Engineering departments vary widely according to the type, size, and usage of the yacht in question. But, most large yachts will have some or all of the following roles on board. Wilson Halligan share with us how Superyacht engineering departments are structured on board:
Chief Engineer (or Sole Engineer on smaller yachts with only one engineer)
The Chief Engineer is in overall command of all Engineering operations on board. They’re the senior advisor to the Captain on all matters related to the condition and serviceability of the yachts engines, propulsion, ancillaries, and hotel systems. Although, Captains always retain supreme responsibility for the safety of the vessel, the best ones will work very closely with their Chief Engineer and take note of any advice and requests they make. After all, they are highly trained, experienced, and knowledgeable subject matter experts.
Chief Engineers are responsible for ensuring that the Yacht is in all respects compliant with the relevant laws and regulations governing the serviceability of the systems and equipment. They are pivotal in ensuring the yacht passes any relevant flag state, port state, or P&I club surveys and inspections.
Some of the very largest yachts afloat employ a 1st Engineer similar to those employed on Cruise Ships. A 1st Engineer takes operational (day to day) command of the engineering team. They do this by supervising engineering tasks and allocating work as appropriate. This allows the Chief Engineer to concentrate on a large amount of paperwork and business management necessary on board a very large yacht.
The more common understudy to the Chief Engineer, the 2nd Engineer often has responsibility for Engine Room maintenance. And, will certainly take on many of the more challenging maintenance and repair tasks as required. The 2nd Engineer acts as a supervisor for the more junior crew. And in some cases will be able to deputise for the Chief Engineer if required.
The 3rd Engineer will have specific duties. These duties may include maintenance of the ship’s lifeboats, tenders, jet skis, toys, and deck equipment like winches, davits, and hatchways. Very often 3rds are responsible for interior maintenance. Likewise, areas of responsibility vary from yacht to yacht. 3rd Engineers will often focus on gaining the requisite experience and ‘sea time’ to then progress to the position of 2nd Engineer.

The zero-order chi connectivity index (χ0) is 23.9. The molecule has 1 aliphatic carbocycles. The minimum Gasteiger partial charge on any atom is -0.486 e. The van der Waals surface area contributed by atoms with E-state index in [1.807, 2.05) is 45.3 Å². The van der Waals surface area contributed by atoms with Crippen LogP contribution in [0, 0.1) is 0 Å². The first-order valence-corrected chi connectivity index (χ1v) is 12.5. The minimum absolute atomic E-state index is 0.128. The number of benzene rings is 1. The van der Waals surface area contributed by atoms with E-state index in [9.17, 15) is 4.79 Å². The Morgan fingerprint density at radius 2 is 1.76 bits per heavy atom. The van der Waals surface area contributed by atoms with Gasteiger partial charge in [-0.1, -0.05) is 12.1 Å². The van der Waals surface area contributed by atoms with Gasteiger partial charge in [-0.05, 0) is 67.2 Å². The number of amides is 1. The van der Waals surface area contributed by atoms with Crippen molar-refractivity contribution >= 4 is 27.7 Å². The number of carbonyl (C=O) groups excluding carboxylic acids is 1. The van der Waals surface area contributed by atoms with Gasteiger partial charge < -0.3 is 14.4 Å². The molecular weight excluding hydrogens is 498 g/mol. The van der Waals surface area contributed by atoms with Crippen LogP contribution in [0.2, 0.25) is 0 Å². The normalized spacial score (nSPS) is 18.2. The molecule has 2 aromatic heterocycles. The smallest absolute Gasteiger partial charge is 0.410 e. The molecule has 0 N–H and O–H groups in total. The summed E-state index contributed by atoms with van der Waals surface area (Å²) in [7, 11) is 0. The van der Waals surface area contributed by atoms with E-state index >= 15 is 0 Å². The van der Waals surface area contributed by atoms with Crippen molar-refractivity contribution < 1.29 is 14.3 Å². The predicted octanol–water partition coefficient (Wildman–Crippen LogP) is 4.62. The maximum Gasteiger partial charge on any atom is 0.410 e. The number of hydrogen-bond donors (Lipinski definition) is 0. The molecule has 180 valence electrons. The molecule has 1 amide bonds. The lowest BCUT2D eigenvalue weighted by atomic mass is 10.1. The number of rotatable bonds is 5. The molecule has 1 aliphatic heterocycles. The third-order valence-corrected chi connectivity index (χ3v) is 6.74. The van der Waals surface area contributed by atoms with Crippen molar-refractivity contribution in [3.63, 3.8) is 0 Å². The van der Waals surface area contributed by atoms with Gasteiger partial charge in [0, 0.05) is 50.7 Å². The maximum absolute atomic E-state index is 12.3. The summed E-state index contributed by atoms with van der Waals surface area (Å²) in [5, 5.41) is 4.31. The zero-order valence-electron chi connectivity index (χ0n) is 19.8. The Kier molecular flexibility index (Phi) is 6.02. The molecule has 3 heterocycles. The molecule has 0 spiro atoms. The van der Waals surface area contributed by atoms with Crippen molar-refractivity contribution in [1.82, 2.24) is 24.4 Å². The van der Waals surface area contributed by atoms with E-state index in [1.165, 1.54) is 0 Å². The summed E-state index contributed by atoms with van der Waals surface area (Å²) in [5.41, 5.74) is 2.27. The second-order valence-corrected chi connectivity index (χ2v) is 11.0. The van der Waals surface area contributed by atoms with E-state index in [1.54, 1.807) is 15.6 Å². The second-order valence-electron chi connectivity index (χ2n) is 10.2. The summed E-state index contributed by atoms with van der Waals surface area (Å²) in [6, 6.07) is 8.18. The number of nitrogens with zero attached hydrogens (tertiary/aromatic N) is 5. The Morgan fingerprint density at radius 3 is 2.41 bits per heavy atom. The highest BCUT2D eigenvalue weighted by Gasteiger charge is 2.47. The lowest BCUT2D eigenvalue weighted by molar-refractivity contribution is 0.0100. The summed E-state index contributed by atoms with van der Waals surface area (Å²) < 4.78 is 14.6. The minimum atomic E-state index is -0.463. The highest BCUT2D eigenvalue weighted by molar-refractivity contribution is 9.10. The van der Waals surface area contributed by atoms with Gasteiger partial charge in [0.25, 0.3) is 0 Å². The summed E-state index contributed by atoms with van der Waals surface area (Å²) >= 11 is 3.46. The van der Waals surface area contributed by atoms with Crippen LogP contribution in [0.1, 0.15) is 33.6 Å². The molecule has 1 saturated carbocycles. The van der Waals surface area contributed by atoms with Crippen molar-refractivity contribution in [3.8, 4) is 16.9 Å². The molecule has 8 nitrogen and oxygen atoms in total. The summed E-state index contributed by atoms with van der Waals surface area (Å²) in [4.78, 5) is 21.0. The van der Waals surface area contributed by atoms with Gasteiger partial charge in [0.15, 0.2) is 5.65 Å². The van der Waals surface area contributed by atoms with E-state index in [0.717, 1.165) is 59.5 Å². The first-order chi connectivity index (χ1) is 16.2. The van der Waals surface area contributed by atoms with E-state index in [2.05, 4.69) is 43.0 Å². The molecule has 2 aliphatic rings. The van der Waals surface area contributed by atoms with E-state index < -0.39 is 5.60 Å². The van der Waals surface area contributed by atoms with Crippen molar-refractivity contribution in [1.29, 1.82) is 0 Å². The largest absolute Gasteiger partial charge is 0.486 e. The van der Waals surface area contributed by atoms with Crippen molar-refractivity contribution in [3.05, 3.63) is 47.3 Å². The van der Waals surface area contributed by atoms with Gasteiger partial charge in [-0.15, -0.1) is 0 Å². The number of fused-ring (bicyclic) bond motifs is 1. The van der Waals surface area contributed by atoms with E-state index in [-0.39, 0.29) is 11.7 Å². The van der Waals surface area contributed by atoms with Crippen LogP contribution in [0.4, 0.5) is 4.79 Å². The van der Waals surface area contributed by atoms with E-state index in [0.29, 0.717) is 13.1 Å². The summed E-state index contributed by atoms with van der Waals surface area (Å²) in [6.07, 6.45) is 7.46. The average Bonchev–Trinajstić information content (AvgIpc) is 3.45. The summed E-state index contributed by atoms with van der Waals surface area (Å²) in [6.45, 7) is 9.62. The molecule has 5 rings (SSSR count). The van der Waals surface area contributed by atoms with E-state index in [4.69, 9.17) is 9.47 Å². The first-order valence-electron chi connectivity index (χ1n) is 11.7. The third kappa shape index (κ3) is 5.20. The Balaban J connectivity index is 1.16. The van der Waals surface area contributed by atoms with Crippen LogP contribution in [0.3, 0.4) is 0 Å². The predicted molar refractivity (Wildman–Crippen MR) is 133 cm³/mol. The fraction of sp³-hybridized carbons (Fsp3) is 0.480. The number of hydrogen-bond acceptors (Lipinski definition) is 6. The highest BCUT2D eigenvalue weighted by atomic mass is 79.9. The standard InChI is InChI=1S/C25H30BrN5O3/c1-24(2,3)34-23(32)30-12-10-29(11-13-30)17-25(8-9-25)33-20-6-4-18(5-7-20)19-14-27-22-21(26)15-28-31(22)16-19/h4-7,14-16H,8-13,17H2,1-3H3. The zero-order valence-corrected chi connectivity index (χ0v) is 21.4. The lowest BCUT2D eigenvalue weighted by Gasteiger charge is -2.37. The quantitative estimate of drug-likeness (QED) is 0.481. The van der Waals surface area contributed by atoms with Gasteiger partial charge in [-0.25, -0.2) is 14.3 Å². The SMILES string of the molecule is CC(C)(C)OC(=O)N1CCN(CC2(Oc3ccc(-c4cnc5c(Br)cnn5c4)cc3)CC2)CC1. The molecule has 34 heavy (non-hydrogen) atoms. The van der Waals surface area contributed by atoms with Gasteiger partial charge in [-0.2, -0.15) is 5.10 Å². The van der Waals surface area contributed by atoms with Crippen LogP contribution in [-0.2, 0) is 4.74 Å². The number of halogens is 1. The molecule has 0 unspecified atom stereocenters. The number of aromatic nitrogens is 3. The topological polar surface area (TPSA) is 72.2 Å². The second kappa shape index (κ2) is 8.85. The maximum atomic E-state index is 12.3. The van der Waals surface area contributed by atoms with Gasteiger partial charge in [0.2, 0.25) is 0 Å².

The most junior engineering officer on board. The 4th is very often new to Marine Engineering and is learning the trade. Typically, 4th Engineers are involved in structured educational programs. Or, at least splitting their time between phases at sea learning on the job with phases ashore attending courses. Similarly, this can vary widely across the industry.
A junior, but certainly important role found almost exclusively on large yachts in excess of around 100m. The motorman (not gender-specific!) is responsible for the operation and basic maintenance of the yachts’ main engines and engine room systems. As well as this, they may assist in starting and stopping large engines and generators, operating switch panels under the supervision of an officer or senior engineer, and reporting anything unusual. Engine room cleanliness and order will be an important part of the role.
Wiper / Oiler
On the largest yachts, especially those operating medium speed diesel or older conventional ship propulsion technology, a wiper, and oiler may be employed in addition to the above with a focused role in keeping engines and machinery spaces clean, keeping greased bearings fed, or keeping open rockers oiled. Because of this, an ability to access confined spaces is often useful. Also, a keen eye for cleanliness in bilges and bunded tanks, etc is often a must.